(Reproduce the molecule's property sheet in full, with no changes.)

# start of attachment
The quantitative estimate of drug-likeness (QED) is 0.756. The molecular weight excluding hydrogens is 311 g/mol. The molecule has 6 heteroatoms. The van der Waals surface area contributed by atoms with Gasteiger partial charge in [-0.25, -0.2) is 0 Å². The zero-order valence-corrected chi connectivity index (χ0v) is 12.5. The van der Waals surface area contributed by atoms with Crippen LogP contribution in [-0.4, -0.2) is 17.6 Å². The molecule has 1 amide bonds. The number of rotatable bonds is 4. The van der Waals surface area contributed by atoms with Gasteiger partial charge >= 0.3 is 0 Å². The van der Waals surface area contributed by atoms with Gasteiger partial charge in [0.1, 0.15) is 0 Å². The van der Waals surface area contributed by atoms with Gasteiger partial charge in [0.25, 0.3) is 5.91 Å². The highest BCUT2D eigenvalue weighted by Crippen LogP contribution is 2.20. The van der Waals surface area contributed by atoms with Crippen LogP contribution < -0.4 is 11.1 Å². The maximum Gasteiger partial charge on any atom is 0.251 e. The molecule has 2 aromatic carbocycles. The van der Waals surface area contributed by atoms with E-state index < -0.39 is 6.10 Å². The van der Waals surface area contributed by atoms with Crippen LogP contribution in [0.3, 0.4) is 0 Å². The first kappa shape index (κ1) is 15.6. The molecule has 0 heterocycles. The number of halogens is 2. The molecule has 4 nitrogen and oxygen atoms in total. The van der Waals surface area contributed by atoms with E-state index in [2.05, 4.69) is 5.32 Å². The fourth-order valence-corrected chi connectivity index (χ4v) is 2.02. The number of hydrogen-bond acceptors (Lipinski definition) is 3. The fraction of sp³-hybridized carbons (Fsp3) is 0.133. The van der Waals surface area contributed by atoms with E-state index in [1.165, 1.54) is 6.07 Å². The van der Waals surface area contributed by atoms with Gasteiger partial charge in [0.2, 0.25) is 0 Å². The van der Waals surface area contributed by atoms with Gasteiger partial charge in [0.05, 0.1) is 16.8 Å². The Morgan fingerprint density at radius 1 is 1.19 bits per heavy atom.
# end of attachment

The quantitative estimate of drug-likeness (QED) is 0.756. The molecular weight excluding hydrogens is 311 g/mol. The molecule has 6 heteroatoms. The van der Waals surface area contributed by atoms with Gasteiger partial charge in [-0.25, -0.2) is 0 Å². The zero-order valence-corrected chi connectivity index (χ0v) is 12.5. The van der Waals surface area contributed by atoms with Crippen LogP contribution in [-0.4, -0.2) is 17.6 Å². The molecule has 1 amide bonds. The number of rotatable bonds is 4. The van der Waals surface area contributed by atoms with Gasteiger partial charge >= 0.3 is 0 Å². The van der Waals surface area contributed by atoms with Gasteiger partial charge in [0.1, 0.15) is 0 Å². The van der Waals surface area contributed by atoms with Gasteiger partial charge in [0.25, 0.3) is 5.91 Å². The highest BCUT2D eigenvalue weighted by Crippen LogP contribution is 2.20. The van der Waals surface area contributed by atoms with Crippen LogP contribution < -0.4 is 11.1 Å². The maximum Gasteiger partial charge on any atom is 0.251 e. The molecule has 2 aromatic carbocycles. The van der Waals surface area contributed by atoms with E-state index < -0.39 is 6.10 Å². The van der Waals surface area contributed by atoms with Crippen LogP contribution in [0.3, 0.4) is 0 Å². The first kappa shape index (κ1) is 15.6. The molecule has 0 heterocycles. The number of halogens is 2. The molecule has 4 nitrogen and oxygen atoms in total. The van der Waals surface area contributed by atoms with E-state index in [2.05, 4.69) is 5.32 Å². The fourth-order valence-corrected chi connectivity index (χ4v) is 2.02. The number of hydrogen-bond acceptors (Lipinski definition) is 3. The fraction of sp³-hybridized carbons (Fsp3) is 0.133. The van der Waals surface area contributed by atoms with E-state index in [1.165, 1.54) is 6.07 Å². The van der Waals surface area contributed by atoms with Gasteiger partial charge in [0.2, 0.25) is 0 Å². The van der Waals surface area contributed by atoms with Gasteiger partial charge in [0.05, 0.1) is 16.8 Å². The Morgan fingerprint density at radius 1 is 1.19 bits per heavy atom.